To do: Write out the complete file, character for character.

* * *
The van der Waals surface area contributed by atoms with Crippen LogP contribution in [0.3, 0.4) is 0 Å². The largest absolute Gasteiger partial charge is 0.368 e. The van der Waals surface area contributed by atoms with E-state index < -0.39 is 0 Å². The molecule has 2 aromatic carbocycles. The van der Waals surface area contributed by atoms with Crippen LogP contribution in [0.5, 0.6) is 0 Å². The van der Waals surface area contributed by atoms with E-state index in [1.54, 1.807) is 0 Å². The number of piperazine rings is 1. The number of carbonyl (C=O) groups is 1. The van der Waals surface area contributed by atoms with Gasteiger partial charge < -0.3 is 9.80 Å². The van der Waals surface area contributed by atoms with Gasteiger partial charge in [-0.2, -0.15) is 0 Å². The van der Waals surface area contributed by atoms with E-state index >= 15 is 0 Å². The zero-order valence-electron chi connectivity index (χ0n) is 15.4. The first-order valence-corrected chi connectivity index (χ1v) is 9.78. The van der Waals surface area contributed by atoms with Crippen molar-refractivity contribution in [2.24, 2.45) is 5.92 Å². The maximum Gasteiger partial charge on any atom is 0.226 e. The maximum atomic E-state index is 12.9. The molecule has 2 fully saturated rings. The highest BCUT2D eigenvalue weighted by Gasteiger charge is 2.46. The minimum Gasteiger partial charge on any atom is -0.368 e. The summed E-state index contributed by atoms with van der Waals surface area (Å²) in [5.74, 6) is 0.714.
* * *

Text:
The van der Waals surface area contributed by atoms with Crippen LogP contribution in [0.3, 0.4) is 0 Å². The largest absolute Gasteiger partial charge is 0.368 e. The van der Waals surface area contributed by atoms with E-state index < -0.39 is 0 Å². The molecule has 2 aromatic carbocycles. The van der Waals surface area contributed by atoms with Crippen LogP contribution in [0.5, 0.6) is 0 Å². The van der Waals surface area contributed by atoms with E-state index in [1.54, 1.807) is 0 Å². The number of piperazine rings is 1. The number of carbonyl (C=O) groups is 1. The van der Waals surface area contributed by atoms with Gasteiger partial charge < -0.3 is 9.80 Å². The van der Waals surface area contributed by atoms with Gasteiger partial charge in [-0.2, -0.15) is 0 Å². The van der Waals surface area contributed by atoms with E-state index >= 15 is 0 Å². The zero-order valence-electron chi connectivity index (χ0n) is 15.4. The first-order valence-corrected chi connectivity index (χ1v) is 9.78. The van der Waals surface area contributed by atoms with Crippen molar-refractivity contribution in [2.24, 2.45) is 5.92 Å². The maximum Gasteiger partial charge on any atom is 0.226 e. The maximum atomic E-state index is 12.9. The molecule has 2 fully saturated rings. The highest BCUT2D eigenvalue weighted by Gasteiger charge is 2.46. The minimum Gasteiger partial charge on any atom is -0.368 e. The summed E-state index contributed by atoms with van der Waals surface area (Å²) in [5.74, 6) is 0.714.